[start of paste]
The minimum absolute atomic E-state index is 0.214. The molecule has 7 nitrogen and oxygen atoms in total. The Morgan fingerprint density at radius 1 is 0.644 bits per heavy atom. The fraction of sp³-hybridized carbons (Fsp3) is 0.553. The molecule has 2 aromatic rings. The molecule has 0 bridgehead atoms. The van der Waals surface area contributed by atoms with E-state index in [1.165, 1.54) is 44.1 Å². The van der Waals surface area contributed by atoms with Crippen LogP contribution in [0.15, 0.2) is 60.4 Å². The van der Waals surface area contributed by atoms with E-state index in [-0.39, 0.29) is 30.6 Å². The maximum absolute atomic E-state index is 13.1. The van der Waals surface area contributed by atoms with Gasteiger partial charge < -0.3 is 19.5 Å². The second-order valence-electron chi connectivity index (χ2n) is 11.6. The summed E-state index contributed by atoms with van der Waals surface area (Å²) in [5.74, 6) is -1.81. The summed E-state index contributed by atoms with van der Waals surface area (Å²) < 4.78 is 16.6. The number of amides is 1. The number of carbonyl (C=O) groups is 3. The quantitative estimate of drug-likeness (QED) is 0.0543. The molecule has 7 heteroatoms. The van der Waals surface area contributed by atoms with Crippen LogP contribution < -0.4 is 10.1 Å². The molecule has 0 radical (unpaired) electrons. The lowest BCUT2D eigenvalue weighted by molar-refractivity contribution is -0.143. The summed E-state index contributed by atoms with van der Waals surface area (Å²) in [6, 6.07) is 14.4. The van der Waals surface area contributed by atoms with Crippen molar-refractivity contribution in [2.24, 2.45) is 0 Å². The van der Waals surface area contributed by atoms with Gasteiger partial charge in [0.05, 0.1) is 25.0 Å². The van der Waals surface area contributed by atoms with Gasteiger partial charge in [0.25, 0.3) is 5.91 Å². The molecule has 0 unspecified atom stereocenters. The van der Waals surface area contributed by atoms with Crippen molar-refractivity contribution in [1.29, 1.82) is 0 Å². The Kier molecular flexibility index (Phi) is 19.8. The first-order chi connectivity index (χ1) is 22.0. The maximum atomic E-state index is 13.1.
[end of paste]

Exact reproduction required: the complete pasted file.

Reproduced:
The minimum absolute atomic E-state index is 0.214. The molecule has 7 nitrogen and oxygen atoms in total. The Morgan fingerprint density at radius 1 is 0.644 bits per heavy atom. The fraction of sp³-hybridized carbons (Fsp3) is 0.553. The molecule has 2 aromatic rings. The molecule has 0 bridgehead atoms. The van der Waals surface area contributed by atoms with E-state index in [1.165, 1.54) is 44.1 Å². The van der Waals surface area contributed by atoms with Crippen LogP contribution in [0.15, 0.2) is 60.4 Å². The van der Waals surface area contributed by atoms with E-state index in [-0.39, 0.29) is 30.6 Å². The maximum absolute atomic E-state index is 13.1. The van der Waals surface area contributed by atoms with Gasteiger partial charge < -0.3 is 19.5 Å². The second-order valence-electron chi connectivity index (χ2n) is 11.6. The summed E-state index contributed by atoms with van der Waals surface area (Å²) in [5.74, 6) is -1.81. The summed E-state index contributed by atoms with van der Waals surface area (Å²) < 4.78 is 16.6. The number of amides is 1. The number of carbonyl (C=O) groups is 3. The quantitative estimate of drug-likeness (QED) is 0.0543. The molecule has 7 heteroatoms. The van der Waals surface area contributed by atoms with Crippen LogP contribution < -0.4 is 10.1 Å². The molecule has 0 radical (unpaired) electrons. The lowest BCUT2D eigenvalue weighted by molar-refractivity contribution is -0.143. The summed E-state index contributed by atoms with van der Waals surface area (Å²) in [6, 6.07) is 14.4. The van der Waals surface area contributed by atoms with Crippen molar-refractivity contribution in [2.24, 2.45) is 0 Å². The van der Waals surface area contributed by atoms with Gasteiger partial charge in [0.05, 0.1) is 25.0 Å². The van der Waals surface area contributed by atoms with Gasteiger partial charge in [0.25, 0.3) is 5.91 Å². The molecule has 0 unspecified atom stereocenters. The van der Waals surface area contributed by atoms with Crippen molar-refractivity contribution in [1.29, 1.82) is 0 Å². The Kier molecular flexibility index (Phi) is 19.8. The first-order chi connectivity index (χ1) is 22.0. The maximum atomic E-state index is 13.1.